Are you still harping on that scholarship? I never knew a man so obstinate, and stubborn and unreasonable, and tenacious, and bull-doggish, and unable-to-see-other-people's-point-of-view, as you.
You prefer that I should not be accepting favours from strangers.
Strangers!—And what are you, pray?
Is there anyone in the world that I know less? I shouldn't recognize you if I met you in the street. Now, you see, if you had been a sane, sensible person and had written nice, cheering fatherly letters to your little Judy, and had come occasionally and patted her on the head, and had said you were glad she was such a good girl—Then, perhaps, she wouldn't have flouted you in your old age, but would have obeyed your slightest wish like the dutiful daughter she was meant to be.
Strangers indeed! You live in a glass house, Mr. Smith.
And besides, this isn't a favour; it's like a prize—I earned it by hard work. If nobody had been good enough in English, the committee wouldn't have awarded the scholarship; some years they don't. Also—But what's the use of arguing with a man? You belong, Mr. Smith, to a sex devoid of a sense of logic. To bring a man into line, there are just two methods: one must either coax or be disagreeable. I scorn to coax men for what I wish. Therefore, I must be disagreeable.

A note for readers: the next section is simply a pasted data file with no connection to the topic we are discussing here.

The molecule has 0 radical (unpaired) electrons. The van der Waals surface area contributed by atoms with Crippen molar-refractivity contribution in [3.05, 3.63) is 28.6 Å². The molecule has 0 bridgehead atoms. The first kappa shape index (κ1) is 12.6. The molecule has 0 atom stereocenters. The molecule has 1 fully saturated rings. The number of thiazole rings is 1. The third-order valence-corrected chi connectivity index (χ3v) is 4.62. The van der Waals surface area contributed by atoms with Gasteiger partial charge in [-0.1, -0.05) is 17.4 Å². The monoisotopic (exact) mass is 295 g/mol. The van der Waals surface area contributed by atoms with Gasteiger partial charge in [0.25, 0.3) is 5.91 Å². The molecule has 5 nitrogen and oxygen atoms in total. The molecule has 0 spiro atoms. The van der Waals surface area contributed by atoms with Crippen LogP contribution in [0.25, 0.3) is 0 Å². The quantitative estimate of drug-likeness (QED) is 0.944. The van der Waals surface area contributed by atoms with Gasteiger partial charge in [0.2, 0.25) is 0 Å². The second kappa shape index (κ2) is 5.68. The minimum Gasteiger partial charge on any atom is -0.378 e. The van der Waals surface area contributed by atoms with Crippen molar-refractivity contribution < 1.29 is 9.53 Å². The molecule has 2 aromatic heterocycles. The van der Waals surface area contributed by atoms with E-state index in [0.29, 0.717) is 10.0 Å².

I refuse, sir, to give up the scholarship; and if you make any more fuss, I won't accept the monthly allowance either, but will wear myself into a nervous wreck tutoring stupid Freshmen.
That is my ultimatum!
And listen—I have a further thought. Since you are so afraid that by taking this scholarship I am depriving someone else of an education, I know a way out. You can apply the money that you would have spent for me towards educating some other little girl from the John Grier Home. Don't you think that's a nice idea? Only, Daddy, educate the new girl as much as you choose, but please don't like her any better than me.
I trust that your secretary won't be hurt because I pay so little attention to the suggestions offered in his letter, but I can't help it if he is. He's a spoiled child, Daddy. I've meekly given in to his whims heretofore, but this time I intend to be FIRM.
With a mind,
Completely and Irrevocably and